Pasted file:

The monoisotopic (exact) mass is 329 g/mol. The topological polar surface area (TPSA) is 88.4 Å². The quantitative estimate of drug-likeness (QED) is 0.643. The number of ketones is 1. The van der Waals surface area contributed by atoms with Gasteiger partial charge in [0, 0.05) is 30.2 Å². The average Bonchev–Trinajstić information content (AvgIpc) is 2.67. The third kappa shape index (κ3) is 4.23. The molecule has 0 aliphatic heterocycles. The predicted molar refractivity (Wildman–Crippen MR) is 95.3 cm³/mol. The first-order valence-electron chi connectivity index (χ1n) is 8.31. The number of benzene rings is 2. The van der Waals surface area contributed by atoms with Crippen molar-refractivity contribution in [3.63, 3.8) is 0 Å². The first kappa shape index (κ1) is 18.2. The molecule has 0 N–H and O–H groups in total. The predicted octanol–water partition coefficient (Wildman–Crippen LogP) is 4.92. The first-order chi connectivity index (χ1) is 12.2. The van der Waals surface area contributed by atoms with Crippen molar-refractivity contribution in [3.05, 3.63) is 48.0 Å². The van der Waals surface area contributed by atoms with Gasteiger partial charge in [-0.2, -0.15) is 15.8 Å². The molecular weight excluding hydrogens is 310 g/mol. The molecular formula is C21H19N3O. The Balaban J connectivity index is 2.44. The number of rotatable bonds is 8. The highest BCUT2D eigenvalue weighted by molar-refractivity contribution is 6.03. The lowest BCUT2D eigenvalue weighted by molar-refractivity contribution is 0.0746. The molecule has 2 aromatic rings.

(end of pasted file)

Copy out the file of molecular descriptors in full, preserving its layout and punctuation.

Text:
The monoisotopic (exact) mass is 329 g/mol. The topological polar surface area (TPSA) is 88.4 Å². The quantitative estimate of drug-likeness (QED) is 0.643. The number of ketones is 1. The van der Waals surface area contributed by atoms with Gasteiger partial charge in [0, 0.05) is 30.2 Å². The average Bonchev–Trinajstić information content (AvgIpc) is 2.67. The third kappa shape index (κ3) is 4.23. The molecule has 0 aliphatic heterocycles. The predicted molar refractivity (Wildman–Crippen MR) is 95.3 cm³/mol. The first-order valence-electron chi connectivity index (χ1n) is 8.31. The number of benzene rings is 2. The van der Waals surface area contributed by atoms with Crippen molar-refractivity contribution in [3.63, 3.8) is 0 Å². The first kappa shape index (κ1) is 18.2. The molecule has 0 N–H and O–H groups in total. The predicted octanol–water partition coefficient (Wildman–Crippen LogP) is 4.92. The first-order chi connectivity index (χ1) is 12.2. The van der Waals surface area contributed by atoms with Crippen molar-refractivity contribution in [3.05, 3.63) is 48.0 Å². The van der Waals surface area contributed by atoms with Gasteiger partial charge in [-0.2, -0.15) is 15.8 Å². The molecular weight excluding hydrogens is 310 g/mol. The molecular formula is C21H19N3O. The Balaban J connectivity index is 2.44. The number of rotatable bonds is 8. The highest BCUT2D eigenvalue weighted by molar-refractivity contribution is 6.03. The lowest BCUT2D eigenvalue weighted by molar-refractivity contribution is 0.0746. The molecule has 2 aromatic rings.